Exploring Data

In this tutorial, you’ll learn a few more techniques for creating visualizations in Vega-Lite. If you are not familiar with Vega-Lite, please read the getting started tutorial first.

For this tutorial, we will create visualizations to explore weather data for Seattle, taken from NOAA. The dataset is a CSV file with columns for the temperature (in Celsius), precipitation (in millimeter), wind (in meter/second), and weather type. We have one row for each day from January 1st, 2012 to December 31st, 2015.

To load the CSV file with Vega-Lite, we need to provide a URL and set the format type in the data section of the specification.

"data": {"url": "data/seattle-weather.csv"}

Let’s start by looking at the precipitation. Precipitation is a quantitative variable. Let’s use a tick mark to show the distribution of precipitation.

It looks as though precipitation is skewed towards lower values; that is, when it rains, it usually doesn’t rain very much. To better see this, we can create a histogram of the precipitation data. For this, we have to add an encoding channel for y that shows aggregated count. As it is difficult to see patterns across continuous variables, you can discretize precipitation values by setting "bin": true. Note that aggregate and binned fields are quantitative by default, thus we don’t have to explicitly specify “type”.

Next, let’s look at how precipitation in Seattle changes throughout the year. Vega-Lite natively supports dates and discretization of dates. In the following plot, we sum up the precipitation for each month by discretizing the data into months with "timeUnit": "month".

This chart shows that in Seattle the precipitation in the winter is, on average, much higher than summer. You can now create similar charts for the other variables on your own!

When looking at precipitation and temperature, we might want to aggregate by year and month (yearmonth) rather than just month. This allows us to see seasonal trends but for each year separately. You can find more about time units in the documentation. We can also set the aggregate to max in order to see the maximum temperature in each month.

In this chart, it looks as though the maximum temperature is increasing from year to year. To look closer into this, let’s create a chart that shows the mean of the maximum daily temperatures.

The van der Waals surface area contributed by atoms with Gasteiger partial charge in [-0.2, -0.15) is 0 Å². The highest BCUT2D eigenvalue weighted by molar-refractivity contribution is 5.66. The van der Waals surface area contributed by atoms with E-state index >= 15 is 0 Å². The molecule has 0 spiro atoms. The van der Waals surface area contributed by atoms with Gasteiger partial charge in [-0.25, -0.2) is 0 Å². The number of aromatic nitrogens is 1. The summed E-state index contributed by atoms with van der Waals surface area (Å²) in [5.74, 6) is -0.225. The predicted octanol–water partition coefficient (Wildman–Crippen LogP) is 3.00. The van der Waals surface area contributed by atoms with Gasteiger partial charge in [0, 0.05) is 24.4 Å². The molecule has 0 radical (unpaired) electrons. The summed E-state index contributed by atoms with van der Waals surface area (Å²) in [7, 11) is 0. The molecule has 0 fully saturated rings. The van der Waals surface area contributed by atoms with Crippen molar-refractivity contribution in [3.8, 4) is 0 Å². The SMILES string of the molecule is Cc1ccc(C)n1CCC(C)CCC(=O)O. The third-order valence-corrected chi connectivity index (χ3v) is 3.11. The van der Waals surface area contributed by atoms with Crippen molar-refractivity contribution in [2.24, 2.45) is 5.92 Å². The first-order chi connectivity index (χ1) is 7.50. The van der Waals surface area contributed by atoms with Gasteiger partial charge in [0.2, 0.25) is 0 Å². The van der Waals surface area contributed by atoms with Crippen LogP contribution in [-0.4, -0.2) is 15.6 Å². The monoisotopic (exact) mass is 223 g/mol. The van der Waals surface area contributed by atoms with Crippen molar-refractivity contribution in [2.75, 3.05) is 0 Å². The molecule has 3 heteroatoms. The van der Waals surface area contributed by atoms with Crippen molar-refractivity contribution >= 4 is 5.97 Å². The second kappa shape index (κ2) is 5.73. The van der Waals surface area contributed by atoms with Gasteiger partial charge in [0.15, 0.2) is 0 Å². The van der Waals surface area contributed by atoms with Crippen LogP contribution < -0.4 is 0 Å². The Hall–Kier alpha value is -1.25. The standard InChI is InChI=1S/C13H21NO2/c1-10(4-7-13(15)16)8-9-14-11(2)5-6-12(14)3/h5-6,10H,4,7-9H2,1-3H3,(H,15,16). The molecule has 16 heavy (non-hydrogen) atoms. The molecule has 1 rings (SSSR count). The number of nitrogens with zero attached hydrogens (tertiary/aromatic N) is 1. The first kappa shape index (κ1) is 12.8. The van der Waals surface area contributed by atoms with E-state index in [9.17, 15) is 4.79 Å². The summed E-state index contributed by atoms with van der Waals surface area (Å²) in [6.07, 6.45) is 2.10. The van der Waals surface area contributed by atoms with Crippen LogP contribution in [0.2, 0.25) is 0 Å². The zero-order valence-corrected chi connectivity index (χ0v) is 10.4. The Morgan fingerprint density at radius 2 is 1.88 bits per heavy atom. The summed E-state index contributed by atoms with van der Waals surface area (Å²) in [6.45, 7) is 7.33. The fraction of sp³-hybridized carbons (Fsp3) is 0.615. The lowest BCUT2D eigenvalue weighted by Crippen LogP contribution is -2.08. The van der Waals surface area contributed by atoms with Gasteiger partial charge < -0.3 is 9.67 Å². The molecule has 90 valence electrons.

And yes, this chart shows that it is in fact increasing. You can observe a similar change for the minimum daily temperatures. Considering minimum and maximum temperatures, you might wonder how the variability of the temperatures changes throughout the year. For this, we have to add a computation to derive a new field.

"transform": [
    "calculate": "datum.temp_max - datum.temp_min",
    "as": "temp_range"

We can use the new field temp_range just like any other field. You can find more data transformation operations in the docs.

For the last visualization in this tutorial, we will explore the weather field. We might wish to know how different kinds of weather (e.g. sunny days or rainy days) are distributed throughout the year. To answer this, we discretize the date by month and then count the number of records on the y-Axis. We then break down the bars by the weather type by adding a color channel with nominal data. When a field is mapped to color for a bar mark, Vega-Lite automatically stacks the bars atop each other.

However, the default color palette’s semantics might not match our expectation. For example, we probably do not expect “sun” (sunny) to be purple. We can further tune the chart by providing a color scale range that maps the values from the weather field to meaningful colors. In addition, we can customize the axis and legend titles.

This is the end of this tutorial where you learned different ways to discretize and aggregate data, derive new fields, and customize your charts. You can find more visualizations in the gallery. If you want to further customize your charts, please read the documentation.